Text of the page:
D.C. Enacts Expanding Access To Justice Act Of 2017
07/12/2017, Legislation, Housing - Evictions
In June 2016, D.C. Councilmember Kenyan McDuffie convened an official public roundtable to discuss the civil right to counsel and the expansion of access to justice in the District of Columbia. Following from the event, Councilmember McDuffie introduced B21-0879, the "Expanding Access To Justice Act Of 2016", which proposed to set up "civil right to counsel projects" that would expand representation for various types of eviction cases via grants made to D.C. legal aid providers. The Washington Post, Next City the Washington Informer, and Street Sense covered the release of the bill. The legislation was in some ways a response to successful housing representation pilots that have been running in the District since 2015. Those pilots are a collaboration between Legal Aid Society of the District of Columbia, Bread for the City, Legal Counsel for the Elderly, and the D.C. Bar Pro Bono Center. The pilot received over $300,000 in initial funding through the D.C. Bar Foundation, using money appropriated by the D.C. City Council.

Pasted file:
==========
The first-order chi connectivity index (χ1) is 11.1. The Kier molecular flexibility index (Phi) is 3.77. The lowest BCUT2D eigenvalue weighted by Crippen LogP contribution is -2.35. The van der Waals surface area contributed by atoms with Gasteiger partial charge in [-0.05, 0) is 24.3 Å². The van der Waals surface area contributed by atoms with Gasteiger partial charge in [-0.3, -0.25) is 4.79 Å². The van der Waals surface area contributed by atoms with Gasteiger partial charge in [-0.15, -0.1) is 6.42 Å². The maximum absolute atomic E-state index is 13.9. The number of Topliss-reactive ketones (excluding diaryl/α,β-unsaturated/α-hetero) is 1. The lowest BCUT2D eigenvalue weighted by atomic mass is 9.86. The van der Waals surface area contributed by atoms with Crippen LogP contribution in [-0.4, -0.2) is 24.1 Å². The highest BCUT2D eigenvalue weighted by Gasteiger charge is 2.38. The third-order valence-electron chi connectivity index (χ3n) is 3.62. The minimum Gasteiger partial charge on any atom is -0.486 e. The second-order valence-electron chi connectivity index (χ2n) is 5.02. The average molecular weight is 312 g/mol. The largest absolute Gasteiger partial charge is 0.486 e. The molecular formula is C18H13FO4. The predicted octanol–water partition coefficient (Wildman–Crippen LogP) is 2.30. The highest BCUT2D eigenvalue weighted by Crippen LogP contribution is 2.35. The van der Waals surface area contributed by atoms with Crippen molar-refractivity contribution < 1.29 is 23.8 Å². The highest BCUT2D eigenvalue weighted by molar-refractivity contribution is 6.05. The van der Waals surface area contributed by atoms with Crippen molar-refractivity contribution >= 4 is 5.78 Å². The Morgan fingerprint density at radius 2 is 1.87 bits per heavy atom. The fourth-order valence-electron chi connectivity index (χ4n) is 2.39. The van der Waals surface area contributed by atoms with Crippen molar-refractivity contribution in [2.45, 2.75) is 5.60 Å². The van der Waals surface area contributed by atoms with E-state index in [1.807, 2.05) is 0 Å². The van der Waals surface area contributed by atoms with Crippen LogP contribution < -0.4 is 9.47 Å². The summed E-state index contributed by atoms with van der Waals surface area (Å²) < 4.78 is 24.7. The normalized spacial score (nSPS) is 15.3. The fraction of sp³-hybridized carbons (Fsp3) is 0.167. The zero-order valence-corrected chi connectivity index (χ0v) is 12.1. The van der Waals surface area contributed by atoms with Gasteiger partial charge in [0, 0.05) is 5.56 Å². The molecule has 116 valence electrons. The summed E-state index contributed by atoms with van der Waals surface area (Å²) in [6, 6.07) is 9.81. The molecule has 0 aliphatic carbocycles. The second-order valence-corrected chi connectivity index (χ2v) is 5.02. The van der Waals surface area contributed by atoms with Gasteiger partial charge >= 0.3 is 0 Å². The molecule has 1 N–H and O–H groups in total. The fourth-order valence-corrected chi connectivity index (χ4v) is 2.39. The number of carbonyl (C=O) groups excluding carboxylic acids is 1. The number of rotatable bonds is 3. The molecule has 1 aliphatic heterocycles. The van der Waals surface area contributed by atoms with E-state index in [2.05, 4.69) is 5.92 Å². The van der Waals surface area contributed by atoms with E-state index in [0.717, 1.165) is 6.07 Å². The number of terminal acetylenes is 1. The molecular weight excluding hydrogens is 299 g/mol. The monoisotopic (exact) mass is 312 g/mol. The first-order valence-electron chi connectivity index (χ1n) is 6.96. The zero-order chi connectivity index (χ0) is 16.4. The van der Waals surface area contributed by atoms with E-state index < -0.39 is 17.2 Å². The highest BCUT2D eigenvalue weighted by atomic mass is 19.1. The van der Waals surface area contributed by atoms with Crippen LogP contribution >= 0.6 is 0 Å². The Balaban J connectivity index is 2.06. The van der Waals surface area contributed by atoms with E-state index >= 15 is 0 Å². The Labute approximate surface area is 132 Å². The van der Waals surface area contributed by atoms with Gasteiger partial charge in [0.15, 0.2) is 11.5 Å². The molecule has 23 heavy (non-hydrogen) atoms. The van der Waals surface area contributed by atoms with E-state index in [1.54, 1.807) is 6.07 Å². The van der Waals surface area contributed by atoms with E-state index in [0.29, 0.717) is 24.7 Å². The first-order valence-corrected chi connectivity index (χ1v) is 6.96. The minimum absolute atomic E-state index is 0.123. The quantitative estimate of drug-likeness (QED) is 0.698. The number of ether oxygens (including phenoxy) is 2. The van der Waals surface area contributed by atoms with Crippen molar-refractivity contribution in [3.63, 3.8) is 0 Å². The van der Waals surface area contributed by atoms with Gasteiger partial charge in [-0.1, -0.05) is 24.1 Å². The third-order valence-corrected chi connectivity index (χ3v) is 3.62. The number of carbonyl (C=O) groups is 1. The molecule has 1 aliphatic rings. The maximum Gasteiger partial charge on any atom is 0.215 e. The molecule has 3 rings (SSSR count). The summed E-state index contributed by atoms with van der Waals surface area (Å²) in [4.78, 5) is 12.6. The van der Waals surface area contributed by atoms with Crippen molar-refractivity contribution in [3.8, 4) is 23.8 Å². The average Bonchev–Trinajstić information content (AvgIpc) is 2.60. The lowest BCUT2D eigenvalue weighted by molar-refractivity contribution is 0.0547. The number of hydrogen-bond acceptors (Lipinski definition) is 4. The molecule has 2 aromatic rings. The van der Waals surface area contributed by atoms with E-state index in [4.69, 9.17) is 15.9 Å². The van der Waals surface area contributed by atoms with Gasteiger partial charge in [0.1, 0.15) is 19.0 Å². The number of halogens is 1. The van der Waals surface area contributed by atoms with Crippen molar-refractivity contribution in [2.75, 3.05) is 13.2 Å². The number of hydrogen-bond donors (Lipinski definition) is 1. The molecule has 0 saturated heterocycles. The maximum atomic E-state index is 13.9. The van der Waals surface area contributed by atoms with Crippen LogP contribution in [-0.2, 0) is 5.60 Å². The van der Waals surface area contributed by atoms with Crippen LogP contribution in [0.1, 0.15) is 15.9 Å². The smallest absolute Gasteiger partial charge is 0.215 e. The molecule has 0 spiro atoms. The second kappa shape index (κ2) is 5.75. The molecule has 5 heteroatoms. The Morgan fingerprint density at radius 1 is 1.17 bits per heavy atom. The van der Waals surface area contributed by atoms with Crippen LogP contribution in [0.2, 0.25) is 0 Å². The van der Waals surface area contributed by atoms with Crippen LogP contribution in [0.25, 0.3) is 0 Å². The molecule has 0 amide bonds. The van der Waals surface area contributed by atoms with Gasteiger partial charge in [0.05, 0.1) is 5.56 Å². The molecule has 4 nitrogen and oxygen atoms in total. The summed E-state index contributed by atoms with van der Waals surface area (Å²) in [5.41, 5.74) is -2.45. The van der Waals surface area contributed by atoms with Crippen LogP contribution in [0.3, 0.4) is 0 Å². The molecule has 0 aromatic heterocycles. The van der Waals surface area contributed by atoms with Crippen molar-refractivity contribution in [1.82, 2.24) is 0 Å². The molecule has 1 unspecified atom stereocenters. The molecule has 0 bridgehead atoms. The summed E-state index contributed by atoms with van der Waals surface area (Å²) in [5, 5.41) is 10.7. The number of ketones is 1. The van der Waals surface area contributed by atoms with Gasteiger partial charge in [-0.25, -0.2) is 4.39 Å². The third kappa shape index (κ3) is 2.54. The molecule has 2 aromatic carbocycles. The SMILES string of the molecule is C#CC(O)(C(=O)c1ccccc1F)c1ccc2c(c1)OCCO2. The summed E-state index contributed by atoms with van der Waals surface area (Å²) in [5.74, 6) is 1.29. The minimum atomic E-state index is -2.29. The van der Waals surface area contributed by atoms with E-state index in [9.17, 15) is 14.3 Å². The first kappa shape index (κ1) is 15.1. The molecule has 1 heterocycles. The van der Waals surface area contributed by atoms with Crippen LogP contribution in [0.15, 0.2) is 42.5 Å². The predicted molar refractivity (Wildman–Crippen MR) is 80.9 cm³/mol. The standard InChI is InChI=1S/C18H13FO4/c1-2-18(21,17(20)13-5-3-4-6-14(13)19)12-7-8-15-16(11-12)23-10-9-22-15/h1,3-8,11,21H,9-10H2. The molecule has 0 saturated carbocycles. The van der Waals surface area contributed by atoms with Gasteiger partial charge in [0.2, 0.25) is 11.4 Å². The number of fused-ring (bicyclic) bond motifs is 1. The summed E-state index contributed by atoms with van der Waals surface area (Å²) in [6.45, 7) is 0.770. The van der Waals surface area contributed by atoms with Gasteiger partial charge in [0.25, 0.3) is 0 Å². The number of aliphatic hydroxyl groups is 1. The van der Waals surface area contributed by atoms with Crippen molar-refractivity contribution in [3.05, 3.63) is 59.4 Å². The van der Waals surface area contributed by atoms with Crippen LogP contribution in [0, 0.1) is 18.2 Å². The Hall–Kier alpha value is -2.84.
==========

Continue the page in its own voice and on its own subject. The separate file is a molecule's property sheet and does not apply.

On October 19, 2016, the bill had its first hearing (video link), in which a steady stream of advocates and affected community individuals testified in support of the bill over the course of several hours. The Washington Times covered the hearing. After the bill did not advance in 2016, it was re-introduced in 2017 as B22-0024, and in July 2017, the D.C. Council approved $4.5 million for the bill, with $3.9 milion set to be an ongoing appropriation and an additional $600,000 appropriated for 2017. Read press releases from bill sponsor Kenyan McDuffie here and here.
|NCCRC worked with the legal aid community and the sponsor on bill drafting.|